What is Alzheimer’s disease?

In simple terms, Alzheimer’s is a progressive, incurable disease that is caused by abnormal degenerative changes in the brain. Scientists are not sure exactly where or how the breakdown begins, but multiple factors seem to figure in—the greatest of which seems to be aging. There are two types of abnormalities that experts believe are closely linked to the development of AD: plaques and tangles. The plaques are actually deposits of a protein fragment called beta amyloid, which builds up in the spaces between nerve cells in the brain. Tangles are made up of fibers of another protein, called tau, which accumulates inside the cells.

Autopsies have shown that some plaques and tangles are a part of the aging process, but in Alzheimer’s patients, there are far more of them, and they seem to develop in a specific pattern, starting in areas of the brain that control memory, and then spreading to other areas. These abnormalities are still being studied, but scientists currently believe that they impede nerve cell communication, affecting processes crucial to cell survival. Inflammation and the formation of free radicals are also seen as potential factors in the development of Alzheimer’s. As the nerve cells in the brain are affected and slowly die, the spectrum of Alzheimer’s symptoms unfolds—memory loss, changes in personality, and eventually difficulty doing just about anything.

It’s never too early to think about prevention

“Nancy” is right about a lot of things. AD is indeed partly a genetic problem. It’s beyond the scope of this article to explain the genetics of Alzheimer’s, but this article from the National Institute on Aging does a pretty good job. So if we’re told that aging and genetics are two of the biggest contributors to developing Alzheimer’s—two things that are totally out of our control—what can we do? Are there any solutions? Unlike many other diseases that have more manageable causes, Alzheimer’s can be especially worrisome because we might feel helpless to prevent it.

The truth is that Alzheimer’s still needs to be studied and fully understood, and at the moment, just like there are no real cures, there are no clear answers. That being said, most of what we know of this disease was discovered in just the last 20 years or so, and given our growing, aging population, it’s at the forefront of modern medical research.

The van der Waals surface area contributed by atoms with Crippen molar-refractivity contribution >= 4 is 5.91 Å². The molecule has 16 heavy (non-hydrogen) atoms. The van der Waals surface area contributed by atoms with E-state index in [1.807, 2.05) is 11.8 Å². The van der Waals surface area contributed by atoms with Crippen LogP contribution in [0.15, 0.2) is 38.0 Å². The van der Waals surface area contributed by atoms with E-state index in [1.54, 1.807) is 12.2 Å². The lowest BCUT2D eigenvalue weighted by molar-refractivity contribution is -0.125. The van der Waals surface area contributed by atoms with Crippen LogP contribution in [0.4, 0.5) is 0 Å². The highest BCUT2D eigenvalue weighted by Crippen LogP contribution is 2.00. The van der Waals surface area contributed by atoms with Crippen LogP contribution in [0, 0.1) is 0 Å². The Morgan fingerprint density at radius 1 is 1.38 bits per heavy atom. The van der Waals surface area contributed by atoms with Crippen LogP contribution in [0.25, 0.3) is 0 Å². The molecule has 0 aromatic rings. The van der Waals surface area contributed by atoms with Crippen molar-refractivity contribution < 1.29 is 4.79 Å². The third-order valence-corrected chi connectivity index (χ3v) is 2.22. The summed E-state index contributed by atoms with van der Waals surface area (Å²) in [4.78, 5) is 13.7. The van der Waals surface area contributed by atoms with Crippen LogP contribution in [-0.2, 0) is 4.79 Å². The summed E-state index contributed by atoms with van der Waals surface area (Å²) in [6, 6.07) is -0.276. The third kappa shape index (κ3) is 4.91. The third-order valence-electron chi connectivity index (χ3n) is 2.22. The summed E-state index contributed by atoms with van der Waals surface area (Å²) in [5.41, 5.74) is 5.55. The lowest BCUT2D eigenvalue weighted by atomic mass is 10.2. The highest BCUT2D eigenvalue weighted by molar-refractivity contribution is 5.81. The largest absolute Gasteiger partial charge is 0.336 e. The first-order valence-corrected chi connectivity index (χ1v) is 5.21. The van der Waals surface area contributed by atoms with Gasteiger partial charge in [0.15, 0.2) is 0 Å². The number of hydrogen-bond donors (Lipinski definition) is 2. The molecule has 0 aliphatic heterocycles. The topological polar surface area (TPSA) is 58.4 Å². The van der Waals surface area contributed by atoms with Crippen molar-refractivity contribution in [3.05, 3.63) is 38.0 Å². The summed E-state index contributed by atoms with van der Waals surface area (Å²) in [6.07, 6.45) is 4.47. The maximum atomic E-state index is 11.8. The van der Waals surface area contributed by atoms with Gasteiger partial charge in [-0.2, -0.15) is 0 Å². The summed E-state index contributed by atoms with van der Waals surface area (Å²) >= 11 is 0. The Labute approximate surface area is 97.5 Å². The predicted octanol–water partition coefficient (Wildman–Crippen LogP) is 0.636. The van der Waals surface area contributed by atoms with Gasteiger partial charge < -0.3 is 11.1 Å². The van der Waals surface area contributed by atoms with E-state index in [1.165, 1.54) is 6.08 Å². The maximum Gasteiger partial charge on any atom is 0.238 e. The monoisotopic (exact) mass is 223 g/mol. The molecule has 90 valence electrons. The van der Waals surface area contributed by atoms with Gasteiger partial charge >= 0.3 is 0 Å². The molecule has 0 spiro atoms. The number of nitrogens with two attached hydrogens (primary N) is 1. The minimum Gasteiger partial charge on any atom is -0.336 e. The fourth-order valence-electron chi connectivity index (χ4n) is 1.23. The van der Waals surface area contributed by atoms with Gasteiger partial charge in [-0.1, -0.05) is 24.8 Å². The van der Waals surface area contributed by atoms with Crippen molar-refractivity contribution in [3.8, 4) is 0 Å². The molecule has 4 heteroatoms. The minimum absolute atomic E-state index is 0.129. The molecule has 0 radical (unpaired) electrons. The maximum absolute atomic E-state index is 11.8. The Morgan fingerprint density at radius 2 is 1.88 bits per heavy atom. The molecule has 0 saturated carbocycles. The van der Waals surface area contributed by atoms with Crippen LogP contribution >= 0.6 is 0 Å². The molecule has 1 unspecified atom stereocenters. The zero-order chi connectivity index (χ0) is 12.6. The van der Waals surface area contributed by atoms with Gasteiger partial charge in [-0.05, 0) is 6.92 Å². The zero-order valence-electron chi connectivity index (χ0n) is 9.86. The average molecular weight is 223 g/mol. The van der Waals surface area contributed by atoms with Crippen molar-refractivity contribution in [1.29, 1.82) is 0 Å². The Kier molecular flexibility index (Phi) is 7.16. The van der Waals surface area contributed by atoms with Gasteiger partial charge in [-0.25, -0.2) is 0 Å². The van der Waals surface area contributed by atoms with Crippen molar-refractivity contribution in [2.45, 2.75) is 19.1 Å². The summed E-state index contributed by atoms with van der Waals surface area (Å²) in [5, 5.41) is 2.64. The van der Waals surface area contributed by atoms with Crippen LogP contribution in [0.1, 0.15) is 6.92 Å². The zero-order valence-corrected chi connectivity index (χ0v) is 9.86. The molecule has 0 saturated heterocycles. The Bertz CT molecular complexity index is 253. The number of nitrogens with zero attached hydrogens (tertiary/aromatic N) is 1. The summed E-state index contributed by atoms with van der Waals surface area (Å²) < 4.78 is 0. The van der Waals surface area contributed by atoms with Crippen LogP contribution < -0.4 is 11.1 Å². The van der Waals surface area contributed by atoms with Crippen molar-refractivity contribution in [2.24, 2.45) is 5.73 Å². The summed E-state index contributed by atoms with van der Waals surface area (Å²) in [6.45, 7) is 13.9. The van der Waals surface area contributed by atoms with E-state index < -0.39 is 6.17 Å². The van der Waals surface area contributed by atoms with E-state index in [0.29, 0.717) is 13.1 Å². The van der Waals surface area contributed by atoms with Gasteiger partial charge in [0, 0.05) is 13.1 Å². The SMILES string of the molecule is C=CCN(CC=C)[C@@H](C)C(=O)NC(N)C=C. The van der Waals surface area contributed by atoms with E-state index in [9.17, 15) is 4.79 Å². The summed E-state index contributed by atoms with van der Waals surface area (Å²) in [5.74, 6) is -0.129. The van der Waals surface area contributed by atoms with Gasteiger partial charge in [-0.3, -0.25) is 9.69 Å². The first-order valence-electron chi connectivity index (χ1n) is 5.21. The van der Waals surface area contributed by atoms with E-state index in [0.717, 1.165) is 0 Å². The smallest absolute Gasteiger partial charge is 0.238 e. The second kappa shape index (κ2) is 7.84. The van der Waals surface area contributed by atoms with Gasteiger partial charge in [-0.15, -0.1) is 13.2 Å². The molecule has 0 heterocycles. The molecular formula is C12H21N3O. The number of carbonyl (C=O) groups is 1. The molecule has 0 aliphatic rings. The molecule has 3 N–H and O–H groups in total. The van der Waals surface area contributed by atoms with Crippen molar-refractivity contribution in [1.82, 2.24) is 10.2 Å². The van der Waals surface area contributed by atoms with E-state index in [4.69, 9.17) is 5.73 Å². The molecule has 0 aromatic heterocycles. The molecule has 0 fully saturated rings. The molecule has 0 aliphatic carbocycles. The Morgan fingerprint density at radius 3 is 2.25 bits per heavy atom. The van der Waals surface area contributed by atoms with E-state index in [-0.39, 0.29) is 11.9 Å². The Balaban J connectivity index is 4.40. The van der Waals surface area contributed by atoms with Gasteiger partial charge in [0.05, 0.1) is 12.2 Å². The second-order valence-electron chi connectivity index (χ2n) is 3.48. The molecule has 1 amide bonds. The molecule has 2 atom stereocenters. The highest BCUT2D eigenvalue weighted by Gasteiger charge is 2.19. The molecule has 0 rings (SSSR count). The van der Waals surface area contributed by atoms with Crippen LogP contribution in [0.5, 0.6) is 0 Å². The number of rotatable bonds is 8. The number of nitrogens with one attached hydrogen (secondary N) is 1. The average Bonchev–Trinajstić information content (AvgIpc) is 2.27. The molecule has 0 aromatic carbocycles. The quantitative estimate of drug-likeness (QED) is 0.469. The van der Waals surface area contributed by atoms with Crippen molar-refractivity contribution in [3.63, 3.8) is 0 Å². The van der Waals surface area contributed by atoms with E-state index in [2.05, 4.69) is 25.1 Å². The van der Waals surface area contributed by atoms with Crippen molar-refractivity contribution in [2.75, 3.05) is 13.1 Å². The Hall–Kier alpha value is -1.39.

And yes, many experts would agree that there are measures we can take. Protecting brain and neurological health is of the utmost importance, and there are proactive ways to do this. Scientists have seen that some of the factors for the degenerative changes that lead to Alzheimer’s are similar to the risk factors for heart disease. What does this mean? Giving up nicotine/smoking, controlling your alcohol intake, staying physically active, eating a clean diet full of healthy fats, sleeping well, and avoiding or minimizing stress can protect not only your heart, but your brain as well. In addition, it’s been shown that keeping the mind stimulated via learning, reading, puzzles, etc., and maintaining a healthy social life “might also help reduce the risk of cognitive decline and Alzheimer’s disease.”

Alzheimer’s and cannabinoids

There is also a growing body of research that shows how the endocannabinoid system (ECS) plays a role in protecting the brain and nerves against the degeneration that leads to Alzheimer’s and other neurological diseases.

One study from 2014 states: “The limited effectiveness of current therapies against Alzheimer’s disease (AD) highlights the need for intensifying research efforts devoted to developing new agents for preventing or retarding the disease process. During the last few years, targeting the endogenous cannabinoid system has emerged as a potential therapeutic approach…. Several findings indicate that the activation of both CB1 and CB2 receptors… [has] beneficial effects in Alzheimer experimental models by reducing the harmful β-amyloid peptide action and tau phosphorylation, as well as by promoting the brain’s intrinsic repair mechanisms. Moreover, endocannabinoid signaling has been demonstrated to modulate numerous concomitant pathological processes, including neuroinflammation, excitotoxicity, mitochondrial dysfunction, and oxidative stress.”